Last week something AH-MAY-ZING happened. Unfortunately, I can’t talk about it just yet, but know that it was sorta life changing.
But as awesome as it was, it would not have been possible if I didn’t change the narrative in my head.
Until two years ago, I was a middle school English teacher. I spent six years in a public school classroom trying to do my best despite knowing, in my bones, that I was in the wrong place, and it would kill me if I stayed.
Increasingly, I became miserable. I hated my job. I hated getting up every morning to go to work. I liked my students (a lot), but hated all of the things that I had to do instead of just teach. Soon, I became overwhelmed and depressed, but I felt stuck. I thought there was no way out and I couldn’t change my situation. After all, I had a job, a “good job,” when so many others did not, so I stuck with it.
Until I changed the narrative.
After asking a coworker for her therapist’s info, and crying through my first few sessions trying to figure things out, I finally told myself, “Hey…maaaaybe you can start writing and see where this goes.” And you know what happened? Things actually started to go somewhere once I began thinking it was possible.
I was reminded of the power of changing the narrative when I read the Hollywood Reporter’s recently profile of Oprah. In it, she talks about the “fight of her life”—trying to resurrect her network.
At one particularly low point, Oprah admitted—on TV—that she wouldn’t have started OWN if she knew it was going to be so hard. This pissed off David Zaslav, the CEO of Discovery, because his company had poured over $300 million into OWN and was invested in its success.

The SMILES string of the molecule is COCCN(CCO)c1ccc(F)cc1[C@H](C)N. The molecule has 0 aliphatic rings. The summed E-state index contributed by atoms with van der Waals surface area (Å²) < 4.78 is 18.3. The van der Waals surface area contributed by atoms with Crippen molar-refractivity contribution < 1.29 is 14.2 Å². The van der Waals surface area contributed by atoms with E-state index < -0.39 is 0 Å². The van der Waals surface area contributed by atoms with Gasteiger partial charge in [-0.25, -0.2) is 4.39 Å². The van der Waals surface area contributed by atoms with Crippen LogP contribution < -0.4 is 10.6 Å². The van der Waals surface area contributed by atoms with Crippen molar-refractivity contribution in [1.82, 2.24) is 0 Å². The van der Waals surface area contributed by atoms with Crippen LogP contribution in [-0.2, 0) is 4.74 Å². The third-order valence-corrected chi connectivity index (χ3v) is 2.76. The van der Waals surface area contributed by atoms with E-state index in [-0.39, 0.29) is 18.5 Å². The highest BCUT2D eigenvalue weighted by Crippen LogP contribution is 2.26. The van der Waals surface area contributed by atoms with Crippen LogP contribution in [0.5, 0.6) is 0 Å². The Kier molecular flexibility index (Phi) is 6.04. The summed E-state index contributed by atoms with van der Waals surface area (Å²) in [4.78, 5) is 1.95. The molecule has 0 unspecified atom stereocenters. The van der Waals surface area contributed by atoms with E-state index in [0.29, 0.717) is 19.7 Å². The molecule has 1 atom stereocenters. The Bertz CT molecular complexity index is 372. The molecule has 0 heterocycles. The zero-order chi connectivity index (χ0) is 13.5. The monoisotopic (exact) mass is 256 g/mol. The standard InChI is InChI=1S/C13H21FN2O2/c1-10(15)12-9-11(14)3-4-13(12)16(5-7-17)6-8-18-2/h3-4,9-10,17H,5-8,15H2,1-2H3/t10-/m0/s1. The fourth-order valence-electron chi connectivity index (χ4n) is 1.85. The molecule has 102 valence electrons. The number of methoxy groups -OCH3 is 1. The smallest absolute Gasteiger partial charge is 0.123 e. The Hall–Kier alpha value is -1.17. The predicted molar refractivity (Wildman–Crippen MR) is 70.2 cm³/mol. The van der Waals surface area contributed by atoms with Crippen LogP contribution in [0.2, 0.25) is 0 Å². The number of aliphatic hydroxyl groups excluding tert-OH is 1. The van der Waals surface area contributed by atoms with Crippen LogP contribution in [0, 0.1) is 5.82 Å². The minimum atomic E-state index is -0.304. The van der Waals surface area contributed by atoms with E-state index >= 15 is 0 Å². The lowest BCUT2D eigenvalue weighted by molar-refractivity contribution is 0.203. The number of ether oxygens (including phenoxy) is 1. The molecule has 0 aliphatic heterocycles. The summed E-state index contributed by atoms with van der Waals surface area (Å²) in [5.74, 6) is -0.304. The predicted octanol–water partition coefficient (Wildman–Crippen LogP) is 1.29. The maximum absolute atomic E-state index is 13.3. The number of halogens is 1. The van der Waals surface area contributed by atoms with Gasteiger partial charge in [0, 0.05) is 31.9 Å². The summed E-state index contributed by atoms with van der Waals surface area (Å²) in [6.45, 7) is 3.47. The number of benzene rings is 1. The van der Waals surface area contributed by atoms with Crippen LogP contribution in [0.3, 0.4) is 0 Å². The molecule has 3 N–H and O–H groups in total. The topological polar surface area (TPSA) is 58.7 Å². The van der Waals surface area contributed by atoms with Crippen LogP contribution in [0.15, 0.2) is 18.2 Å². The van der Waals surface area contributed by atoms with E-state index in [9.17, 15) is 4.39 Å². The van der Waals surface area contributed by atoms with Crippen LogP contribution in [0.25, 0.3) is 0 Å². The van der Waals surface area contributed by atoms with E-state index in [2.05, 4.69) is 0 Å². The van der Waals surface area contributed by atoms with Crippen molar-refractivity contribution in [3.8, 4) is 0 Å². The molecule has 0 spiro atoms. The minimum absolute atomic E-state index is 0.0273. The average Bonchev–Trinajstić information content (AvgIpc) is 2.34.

Zaslav called Oprah in for a “come to Jesus” meeting and told her this:
“We are going to change the f—ing narrative. Enough of the ‘how hard this is’ and ‘boy, is this difficult.’ It ends now.”
Dude. My mind was blown. Oprah? $2.9 billion Oprah? OOOPRRAAAAAAAH got told off?
Yes she did. And if she can change the tape in her head and turn OWN around when folks were counting her out and reveling in her seemingly eminent “failure,” then I know we can.
Whatever you want to accomplish in your life—you can do it. Period.
I didn’t think I could be a professional writer, but I did it. I started telling myself it was possible, starting taking baby steps toward my goal, and now it is a reality. I’ve racked tons of bylines from Clutch to Essence to Ebony and JET to GOOD, and I’ve even written three books!
Anything, ANY THING is possible when you change your narrative.